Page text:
When I heard about DC Zinefest I wanted to go.  Problem is, I hate to drive.  Four hours in the truck for a six hour event didn’t equate to my maths, if you know what I mean.  So I talked to my honey, and we decided to throw our sixteen-year-old young ‘un into the gas guzzler and make a weekend of it.

We got there Friday around eight o’clock.  At that point our thinking was amazingly clear after a full day of work and two hours on 95 North: we decided to go and see the various monuments at night, which none of had ever done before, while the crowds were reduced.

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Let me preface this next part by saying that, when it comes to the great patriotic monuments, I am pretty jaded and cynical.  I didn’t expect any part of our excursion to be poignant or touching.  So I was surprised by my reaction to the Lincoln Memorial.  I was profoundly moved (although I did make a Megatron joke on Twitter as we left).  There was something about the place that stirred me.  I’ve always had a hearty respect for Lincoln — the rangy wrestler, the great orator, the gentle and eloquent beanpole  whose bodyguards carried brass knuckles — and I felt like I was standing beside his ghost.

The next day was DC Zinefest of course.  It was a great time (as all Zinefests are) with lots of cool people and a huge crowd.  When I say “huge” I mean that it was literally shoulder-to-shoulder trying to get to the restroom.  Packed.  At some points even jammed.

If you’ve never been to a Zinefest, you should really try one.  These things are direct-from-brain-to-paper publishing extravaganzas, unfiltered, unmoderated, creativity tsunamis.  If you’re a writer, a Zinefest is a great way to get some inspiration.  Kind of like grabbing a naked, 220-volt imagination wire.  Hats off to Dirk and Ari and all of the organizers for their hard work, dedication, and success.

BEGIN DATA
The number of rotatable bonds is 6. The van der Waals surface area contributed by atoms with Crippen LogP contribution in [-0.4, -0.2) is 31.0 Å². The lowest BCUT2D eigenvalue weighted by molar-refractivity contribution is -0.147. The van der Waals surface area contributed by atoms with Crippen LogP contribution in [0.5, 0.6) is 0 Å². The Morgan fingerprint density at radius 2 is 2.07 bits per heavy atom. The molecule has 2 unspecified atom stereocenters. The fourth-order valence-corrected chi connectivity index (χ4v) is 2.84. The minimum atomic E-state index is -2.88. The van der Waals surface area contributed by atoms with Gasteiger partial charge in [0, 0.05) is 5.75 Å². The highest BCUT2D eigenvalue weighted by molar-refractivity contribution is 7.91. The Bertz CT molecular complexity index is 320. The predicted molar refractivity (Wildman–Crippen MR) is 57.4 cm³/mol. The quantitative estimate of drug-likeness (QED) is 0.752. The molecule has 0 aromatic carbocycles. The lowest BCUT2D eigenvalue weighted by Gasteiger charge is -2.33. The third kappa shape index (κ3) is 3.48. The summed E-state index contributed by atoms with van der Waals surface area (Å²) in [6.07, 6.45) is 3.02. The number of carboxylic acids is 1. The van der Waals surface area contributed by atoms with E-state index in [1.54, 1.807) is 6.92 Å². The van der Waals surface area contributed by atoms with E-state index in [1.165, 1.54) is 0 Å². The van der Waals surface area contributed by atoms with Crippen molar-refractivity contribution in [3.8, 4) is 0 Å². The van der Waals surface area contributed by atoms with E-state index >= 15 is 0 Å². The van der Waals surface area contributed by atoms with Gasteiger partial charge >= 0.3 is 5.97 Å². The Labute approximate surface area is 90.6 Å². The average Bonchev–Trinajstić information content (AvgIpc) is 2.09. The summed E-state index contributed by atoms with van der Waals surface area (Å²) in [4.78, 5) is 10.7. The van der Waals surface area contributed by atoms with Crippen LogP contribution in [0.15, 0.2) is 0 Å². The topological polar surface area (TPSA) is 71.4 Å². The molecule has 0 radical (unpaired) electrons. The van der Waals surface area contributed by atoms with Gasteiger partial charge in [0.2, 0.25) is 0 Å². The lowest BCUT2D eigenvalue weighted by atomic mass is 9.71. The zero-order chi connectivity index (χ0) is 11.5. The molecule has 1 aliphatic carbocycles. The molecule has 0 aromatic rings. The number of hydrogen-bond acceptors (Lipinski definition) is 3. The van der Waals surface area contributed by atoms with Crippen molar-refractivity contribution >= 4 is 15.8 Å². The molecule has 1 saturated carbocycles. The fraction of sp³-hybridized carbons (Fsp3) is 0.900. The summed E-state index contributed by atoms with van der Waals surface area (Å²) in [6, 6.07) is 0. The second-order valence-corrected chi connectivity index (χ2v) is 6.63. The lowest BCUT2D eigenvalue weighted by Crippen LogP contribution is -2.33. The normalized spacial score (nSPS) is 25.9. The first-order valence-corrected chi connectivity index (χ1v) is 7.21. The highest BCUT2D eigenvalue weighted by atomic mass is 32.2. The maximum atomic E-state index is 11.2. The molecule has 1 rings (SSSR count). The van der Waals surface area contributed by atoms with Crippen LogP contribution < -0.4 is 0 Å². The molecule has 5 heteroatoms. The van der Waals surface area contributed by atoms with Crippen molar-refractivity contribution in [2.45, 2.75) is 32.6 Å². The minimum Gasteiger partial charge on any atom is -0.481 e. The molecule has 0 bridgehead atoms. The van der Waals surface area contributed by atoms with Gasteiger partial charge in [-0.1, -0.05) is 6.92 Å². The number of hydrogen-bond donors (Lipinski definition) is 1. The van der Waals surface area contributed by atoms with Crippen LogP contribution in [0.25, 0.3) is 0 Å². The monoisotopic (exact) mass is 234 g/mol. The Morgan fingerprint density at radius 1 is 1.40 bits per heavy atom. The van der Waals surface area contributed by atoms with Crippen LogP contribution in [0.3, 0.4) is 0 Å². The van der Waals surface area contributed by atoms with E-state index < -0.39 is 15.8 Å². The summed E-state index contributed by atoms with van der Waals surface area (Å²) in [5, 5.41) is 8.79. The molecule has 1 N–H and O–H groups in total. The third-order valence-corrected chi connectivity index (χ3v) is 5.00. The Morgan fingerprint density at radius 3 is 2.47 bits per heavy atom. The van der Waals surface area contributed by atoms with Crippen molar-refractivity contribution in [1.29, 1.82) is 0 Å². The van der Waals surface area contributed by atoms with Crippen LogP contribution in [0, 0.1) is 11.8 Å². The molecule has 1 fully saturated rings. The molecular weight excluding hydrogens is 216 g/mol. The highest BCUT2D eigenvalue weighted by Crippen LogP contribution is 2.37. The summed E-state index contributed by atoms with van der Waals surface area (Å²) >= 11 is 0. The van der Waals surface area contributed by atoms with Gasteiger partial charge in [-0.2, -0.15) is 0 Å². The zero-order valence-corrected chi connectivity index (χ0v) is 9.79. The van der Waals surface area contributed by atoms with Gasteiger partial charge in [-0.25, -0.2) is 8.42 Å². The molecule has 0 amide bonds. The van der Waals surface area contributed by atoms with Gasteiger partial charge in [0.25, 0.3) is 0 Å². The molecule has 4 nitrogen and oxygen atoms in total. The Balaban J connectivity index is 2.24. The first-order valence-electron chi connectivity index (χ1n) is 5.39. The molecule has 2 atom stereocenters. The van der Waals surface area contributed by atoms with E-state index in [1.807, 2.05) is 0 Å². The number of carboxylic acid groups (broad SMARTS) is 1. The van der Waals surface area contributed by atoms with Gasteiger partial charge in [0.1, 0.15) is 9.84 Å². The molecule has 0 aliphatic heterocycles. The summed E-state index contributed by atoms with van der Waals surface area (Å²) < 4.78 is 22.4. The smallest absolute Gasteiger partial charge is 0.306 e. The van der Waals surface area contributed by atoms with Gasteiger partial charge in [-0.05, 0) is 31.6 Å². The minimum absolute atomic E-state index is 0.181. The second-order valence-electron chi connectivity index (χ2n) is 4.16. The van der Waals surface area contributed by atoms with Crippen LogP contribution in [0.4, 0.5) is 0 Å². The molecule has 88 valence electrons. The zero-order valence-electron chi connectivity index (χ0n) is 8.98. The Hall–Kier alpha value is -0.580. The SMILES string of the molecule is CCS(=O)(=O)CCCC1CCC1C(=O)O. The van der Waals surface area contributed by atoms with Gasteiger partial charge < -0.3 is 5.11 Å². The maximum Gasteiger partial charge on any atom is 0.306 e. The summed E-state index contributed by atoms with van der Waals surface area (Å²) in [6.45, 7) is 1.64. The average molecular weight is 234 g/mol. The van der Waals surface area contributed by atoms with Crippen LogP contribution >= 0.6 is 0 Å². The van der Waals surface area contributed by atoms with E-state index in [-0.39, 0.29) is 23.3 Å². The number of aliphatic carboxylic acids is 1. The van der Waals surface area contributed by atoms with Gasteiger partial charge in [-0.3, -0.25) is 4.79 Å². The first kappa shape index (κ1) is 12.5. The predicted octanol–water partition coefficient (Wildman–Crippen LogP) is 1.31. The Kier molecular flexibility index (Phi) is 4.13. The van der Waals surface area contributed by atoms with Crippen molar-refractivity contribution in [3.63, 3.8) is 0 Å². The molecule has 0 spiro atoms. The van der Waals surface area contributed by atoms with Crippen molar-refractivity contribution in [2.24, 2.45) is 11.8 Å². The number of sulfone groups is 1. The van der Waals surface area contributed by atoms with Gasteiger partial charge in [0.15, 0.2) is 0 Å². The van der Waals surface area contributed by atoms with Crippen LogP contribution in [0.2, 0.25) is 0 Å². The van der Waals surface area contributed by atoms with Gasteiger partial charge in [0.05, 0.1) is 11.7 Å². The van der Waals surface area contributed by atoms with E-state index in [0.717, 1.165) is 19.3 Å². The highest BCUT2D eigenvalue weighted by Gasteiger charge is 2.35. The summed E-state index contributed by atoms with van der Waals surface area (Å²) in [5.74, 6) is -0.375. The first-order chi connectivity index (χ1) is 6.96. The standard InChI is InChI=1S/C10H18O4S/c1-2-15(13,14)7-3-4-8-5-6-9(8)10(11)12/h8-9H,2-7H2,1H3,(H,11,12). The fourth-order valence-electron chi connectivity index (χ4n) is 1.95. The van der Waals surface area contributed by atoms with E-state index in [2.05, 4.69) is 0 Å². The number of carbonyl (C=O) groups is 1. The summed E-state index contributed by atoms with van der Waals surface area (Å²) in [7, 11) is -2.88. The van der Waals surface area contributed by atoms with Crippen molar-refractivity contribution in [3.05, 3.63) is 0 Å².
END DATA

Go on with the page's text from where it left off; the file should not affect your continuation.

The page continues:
Just like I did after RVA Zinefest last year, I’ll be writing a separate post to review all of the great ‘zines I came home with.  Give me time to read ’em, will ya?

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Sunday we went to the Smithsonian Natural History Museum.  There was a moment of drama as we walked up to the door and I saw the security checkpoint sign.  I always walk around with a pocket knife, and I forgot to leave it in my vehicle back in the parking garage.  Ooops.  Had to surreptitiously bury it in the mulch outside.  Luckily it was still there when we left and I was able to retrieve it.  Losing a $100 knife would’ve sucked.

I’m sure I’ve been there before when I was kid or something, but it didn’t sink in.  You appreciate this kind of thing much more when you’re an adult.   Here’s a selection of pictures that really don’t do the place justice.  It’s free and it’s great, but not awesome.  Lots of the displays are copies, and there is no obvious traffic flow pattern in any of the halls.  Which means that you have people going every which way, and on a Sunday afternoon, that’s just crazy.  Still tons of fun though.

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So that’s the trip in a nutshell.  Next post: ‘zine reviews!